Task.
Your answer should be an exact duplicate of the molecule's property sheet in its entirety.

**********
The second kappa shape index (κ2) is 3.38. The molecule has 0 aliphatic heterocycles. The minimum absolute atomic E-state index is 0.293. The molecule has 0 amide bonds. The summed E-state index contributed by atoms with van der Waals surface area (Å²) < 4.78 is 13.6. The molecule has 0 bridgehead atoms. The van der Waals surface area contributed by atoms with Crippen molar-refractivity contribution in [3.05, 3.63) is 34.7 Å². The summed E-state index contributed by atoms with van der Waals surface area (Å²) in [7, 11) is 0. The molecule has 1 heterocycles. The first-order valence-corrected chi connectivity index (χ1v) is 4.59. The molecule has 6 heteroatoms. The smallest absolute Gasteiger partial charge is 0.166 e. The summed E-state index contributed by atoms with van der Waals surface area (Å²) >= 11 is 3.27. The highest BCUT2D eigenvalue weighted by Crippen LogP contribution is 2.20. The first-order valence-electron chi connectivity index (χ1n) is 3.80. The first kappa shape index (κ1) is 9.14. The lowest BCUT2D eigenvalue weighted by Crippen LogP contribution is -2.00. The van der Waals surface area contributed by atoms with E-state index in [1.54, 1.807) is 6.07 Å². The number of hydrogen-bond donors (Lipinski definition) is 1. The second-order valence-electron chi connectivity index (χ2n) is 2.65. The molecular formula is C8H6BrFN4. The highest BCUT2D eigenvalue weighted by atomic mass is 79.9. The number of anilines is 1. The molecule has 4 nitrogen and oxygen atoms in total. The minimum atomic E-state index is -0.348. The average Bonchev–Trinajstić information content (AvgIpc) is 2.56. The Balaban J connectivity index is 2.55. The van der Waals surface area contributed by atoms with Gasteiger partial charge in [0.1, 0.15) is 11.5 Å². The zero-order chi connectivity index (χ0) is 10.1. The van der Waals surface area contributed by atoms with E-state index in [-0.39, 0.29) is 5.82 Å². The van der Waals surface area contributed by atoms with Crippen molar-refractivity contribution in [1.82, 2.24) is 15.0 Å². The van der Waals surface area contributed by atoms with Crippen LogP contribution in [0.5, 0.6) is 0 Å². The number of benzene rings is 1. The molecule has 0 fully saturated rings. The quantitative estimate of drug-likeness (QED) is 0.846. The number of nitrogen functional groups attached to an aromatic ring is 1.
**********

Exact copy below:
The second kappa shape index (κ2) is 3.38. The molecule has 0 aliphatic heterocycles. The minimum absolute atomic E-state index is 0.293. The molecule has 0 amide bonds. The summed E-state index contributed by atoms with van der Waals surface area (Å²) < 4.78 is 13.6. The molecule has 0 bridgehead atoms. The van der Waals surface area contributed by atoms with Crippen molar-refractivity contribution in [3.05, 3.63) is 34.7 Å². The summed E-state index contributed by atoms with van der Waals surface area (Å²) in [7, 11) is 0. The molecule has 1 heterocycles. The first-order valence-corrected chi connectivity index (χ1v) is 4.59. The molecule has 6 heteroatoms. The smallest absolute Gasteiger partial charge is 0.166 e. The summed E-state index contributed by atoms with van der Waals surface area (Å²) >= 11 is 3.27. The highest BCUT2D eigenvalue weighted by Crippen LogP contribution is 2.20. The first-order valence-electron chi connectivity index (χ1n) is 3.80. The first kappa shape index (κ1) is 9.14. The lowest BCUT2D eigenvalue weighted by Crippen LogP contribution is -2.00. The van der Waals surface area contributed by atoms with E-state index in [1.54, 1.807) is 6.07 Å². The number of hydrogen-bond donors (Lipinski definition) is 1. The second-order valence-electron chi connectivity index (χ2n) is 2.65. The molecular formula is C8H6BrFN4. The highest BCUT2D eigenvalue weighted by atomic mass is 79.9. The number of anilines is 1. The molecule has 4 nitrogen and oxygen atoms in total. The minimum atomic E-state index is -0.348. The average Bonchev–Trinajstić information content (AvgIpc) is 2.56. The Balaban J connectivity index is 2.55. The van der Waals surface area contributed by atoms with Gasteiger partial charge in [0.1, 0.15) is 11.5 Å². The zero-order chi connectivity index (χ0) is 10.1. The van der Waals surface area contributed by atoms with E-state index in [-0.39, 0.29) is 5.82 Å². The van der Waals surface area contributed by atoms with Crippen molar-refractivity contribution in [1.82, 2.24) is 15.0 Å². The van der Waals surface area contributed by atoms with Crippen LogP contribution in [0.5, 0.6) is 0 Å². The number of benzene rings is 1. The molecule has 0 fully saturated rings. The quantitative estimate of drug-likeness (QED) is 0.846. The number of nitrogen functional groups attached to an aromatic ring is 1.